If anywhere is a good place to make a pitch for fixed-income investments these days, Charleston, with its glut of retirees and real estate development prospects, may be it.
Analysts and academics gathered downtown Friday for the first day of “Navigating Cathartic Change in Fixed Income,” a conference sponsored by the University of South Carolina’s Darla Moore School of Business.
The discussion ranged from the real estate bubble that led to the Great Recession to the ongoing risk posed by the sovereign debt crisis in Europe.
Chastened by the catastrophic recent past and the uncertain near future, there is “a lot of cash that’s on the sidelines,” said Nick Perkin, co-founder of the Receivables Exchange, a market for corporate receivables.
“What happens when all of that cash starts to go to work?” Perkin asked. “It’s cloudy at best.”
One route, the speakers seemed to favor, is getting into bonds, which are traditionally less risky than equities but offer smaller returns.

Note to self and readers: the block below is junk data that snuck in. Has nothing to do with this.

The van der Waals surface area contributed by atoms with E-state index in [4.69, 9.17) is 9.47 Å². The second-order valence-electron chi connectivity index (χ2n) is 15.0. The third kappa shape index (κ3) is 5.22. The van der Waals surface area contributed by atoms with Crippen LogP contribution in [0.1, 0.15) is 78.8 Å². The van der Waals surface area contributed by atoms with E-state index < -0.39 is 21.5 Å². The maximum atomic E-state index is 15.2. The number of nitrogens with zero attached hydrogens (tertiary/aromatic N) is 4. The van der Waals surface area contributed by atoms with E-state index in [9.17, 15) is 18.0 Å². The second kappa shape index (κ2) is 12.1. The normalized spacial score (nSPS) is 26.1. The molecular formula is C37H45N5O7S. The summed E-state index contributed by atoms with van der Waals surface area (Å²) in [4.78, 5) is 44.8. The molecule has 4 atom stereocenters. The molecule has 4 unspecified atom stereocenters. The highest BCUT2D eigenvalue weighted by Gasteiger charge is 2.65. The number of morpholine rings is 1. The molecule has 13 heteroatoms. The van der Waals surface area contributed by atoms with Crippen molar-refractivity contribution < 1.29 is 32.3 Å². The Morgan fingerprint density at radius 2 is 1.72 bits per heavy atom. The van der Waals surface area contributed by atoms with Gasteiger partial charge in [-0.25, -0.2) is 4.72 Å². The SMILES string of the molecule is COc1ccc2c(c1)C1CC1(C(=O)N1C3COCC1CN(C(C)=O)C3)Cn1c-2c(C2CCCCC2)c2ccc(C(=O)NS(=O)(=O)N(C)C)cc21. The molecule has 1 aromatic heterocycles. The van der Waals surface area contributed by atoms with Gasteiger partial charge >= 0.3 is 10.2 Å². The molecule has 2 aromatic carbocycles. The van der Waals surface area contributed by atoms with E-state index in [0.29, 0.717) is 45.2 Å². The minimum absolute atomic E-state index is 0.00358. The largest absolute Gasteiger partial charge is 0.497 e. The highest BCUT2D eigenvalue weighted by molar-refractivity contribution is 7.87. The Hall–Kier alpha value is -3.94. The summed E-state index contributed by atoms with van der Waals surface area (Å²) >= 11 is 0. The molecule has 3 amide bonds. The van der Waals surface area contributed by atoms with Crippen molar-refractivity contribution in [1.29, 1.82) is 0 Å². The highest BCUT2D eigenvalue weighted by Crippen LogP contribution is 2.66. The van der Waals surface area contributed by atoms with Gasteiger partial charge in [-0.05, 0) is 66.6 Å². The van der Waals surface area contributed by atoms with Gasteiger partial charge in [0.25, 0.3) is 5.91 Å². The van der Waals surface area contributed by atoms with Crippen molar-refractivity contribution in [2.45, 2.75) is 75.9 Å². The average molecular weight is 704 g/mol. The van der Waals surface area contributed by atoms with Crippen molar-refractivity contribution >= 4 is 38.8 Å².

Now is a “genuinely outstanding time to buy high-yield bonds,” said Martin Fridson, global credit strategist at BNP Paribas Asset Management.
Jean Helewege, a professor at the Moore School, agreed conditionally.
“The risk going forward is going to be, ‘Are people going to start getting really worried about the fragility of our economy again?’?” she said. “If they’re not, it seems like it’s not a bad time to be buying.”
Helewege dismissed the idea that the “contagion” from heavily indebted Greece will infect the rest of Europe, then the United States.
“Greece is like Rhode Island. I mean, who cares?” she said.
Instead, Helewege seemed to imply, Americans need to quit worrying and be “good capitalists” by putting money in fixed-income products like real estate bonds and corporate bonds.
“Everybody’s looking for yield, but they don’t want to invest in something that’s going to blow up,” she said.
Today’s program, also at Charleston Place, features research presentations on credit risk, sovereign debt and treasuries.